Last week, an email popped into my inbox from the BPF - highlighting a social media campaign they are running for Mental Health Awareness Week.*
The campaign invites people to highlight the places in their neighbourhood that lift their mood or give them a sense of calm. The hashtag, for those inclined to join in, is #feelgoodplaces.
This got me thinking about the link between urban design and good mental health, and in particular, the role that planners and developers have in promoting it. Are we, as an industry, deliberately creating these sanctuary spaces and if so are we taking the responsibility seriously enough?
Mental Health, much like its physical counterpart, is highly individualised. What helps one person deal with the stresses and strains of life, may well make another person worse. Personally, I find spending time with my rather demanding 7 month old daughter** or getting lost in a good book, ideally on a comfortable sofa with an endless supply of coffee*! is enough to restore some of my equilibrium. For others, it may be running, socialising, or getting out into the sunshine. So how do we, as planners, design spaces that allow for such a diverse range of 'self-care'.
Below is a link to an excellent article*^, which goes someway to answering this question. The Centre for Urban Design and Mental Health has coined a framework, which sets out the four main areas where we can make a difference - where sanctuary spaces can be created. 'Mind the Gaps' highlights the importance of:
- Green Spaces
- Active Spaces
- Pro-social Spaces; and
- Safe Spaces
For designing communities which promote better health and wellbeing.
None of these concepts are new. Designing out Crime has been a feature of new developments for as long as I have been in the profession, but what is relatively novel is the recognition of the impact that these four principles have on the mental health of those living in (and around) the spaces that we create.
Well designed, inclusive, spaces which allow people to get outside to exercise, socialise, or just curl up on a picnic blanket with a good book and a hot drink*% could go along way to encouraging the sense of community and connection that humans need to thrive.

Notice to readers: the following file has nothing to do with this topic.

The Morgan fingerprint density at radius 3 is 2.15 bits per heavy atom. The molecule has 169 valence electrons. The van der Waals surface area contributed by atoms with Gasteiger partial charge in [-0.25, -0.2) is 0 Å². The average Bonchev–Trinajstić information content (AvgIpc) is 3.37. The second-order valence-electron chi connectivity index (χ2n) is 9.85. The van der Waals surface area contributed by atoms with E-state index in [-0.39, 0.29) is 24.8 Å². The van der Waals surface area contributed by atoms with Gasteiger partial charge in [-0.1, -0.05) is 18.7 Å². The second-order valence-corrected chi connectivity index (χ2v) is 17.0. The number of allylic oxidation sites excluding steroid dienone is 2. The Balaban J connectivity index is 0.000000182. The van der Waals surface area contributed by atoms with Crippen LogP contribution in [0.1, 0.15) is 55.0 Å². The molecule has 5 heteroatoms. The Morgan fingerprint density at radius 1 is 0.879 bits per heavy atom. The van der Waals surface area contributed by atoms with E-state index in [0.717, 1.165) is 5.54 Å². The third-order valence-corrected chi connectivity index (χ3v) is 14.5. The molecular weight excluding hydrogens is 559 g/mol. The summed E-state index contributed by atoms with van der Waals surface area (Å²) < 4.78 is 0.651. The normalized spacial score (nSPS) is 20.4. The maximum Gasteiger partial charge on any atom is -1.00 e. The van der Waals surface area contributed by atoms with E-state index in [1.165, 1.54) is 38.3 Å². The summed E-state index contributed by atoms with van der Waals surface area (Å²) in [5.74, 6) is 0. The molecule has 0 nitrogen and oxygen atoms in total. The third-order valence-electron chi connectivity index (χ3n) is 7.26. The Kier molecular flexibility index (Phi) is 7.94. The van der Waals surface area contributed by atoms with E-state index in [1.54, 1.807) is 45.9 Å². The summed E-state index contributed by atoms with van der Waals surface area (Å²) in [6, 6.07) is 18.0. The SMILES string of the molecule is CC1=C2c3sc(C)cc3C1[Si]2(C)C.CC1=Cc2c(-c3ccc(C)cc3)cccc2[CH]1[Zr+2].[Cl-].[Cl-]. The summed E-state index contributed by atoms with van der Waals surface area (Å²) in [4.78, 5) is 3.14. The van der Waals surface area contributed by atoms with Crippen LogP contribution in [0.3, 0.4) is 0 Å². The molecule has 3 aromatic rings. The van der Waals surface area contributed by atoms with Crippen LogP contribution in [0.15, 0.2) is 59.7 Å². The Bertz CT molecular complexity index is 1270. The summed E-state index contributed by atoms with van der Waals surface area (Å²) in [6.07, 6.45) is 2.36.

Perhaps with a little more focus, these #feelgoodplaces can become a feature of every new development project. Making the world a less intimidating place, one scheme at a time.
PS: given that I did start this article by saying that my daughter was my Sanctuary Space, and she has now woken up, I thought I would let her have the last word. Her contribution to this article is as follows:
From which we can all learn a valuable lesson: It is not a good idea to let a baby bash on a keyboard....
*which, just in case you didn't get the handy email reminder, is this week
** currently asleep
*! often required as a result of spending time with said demanding 7 month old
*^ by Layla McCay, the Director of Centre for Urban Design and Mental Health, which is published on the Design Council's website. Definitely worth reading in full.
*% I refuse to believe I am the only caffeine addicted bookworm out there....
An increasing body of research is accumulating to explore how urban planning and design can help mitigate risk factors and contribute to better mental health and happiness in the city. There are four key areas of opportunity for urban planners and designers. These can be conceptualised and applied using a framework called ‘Mind the GAPS’: green place, active place, pro-social place and safe place. These four design principles facilitate innovative thinking, yet there is no one city that fully embodies them. Rather, an increasing number of developments within the wider city are incorporating these principles to promote better mental health and wellbeing.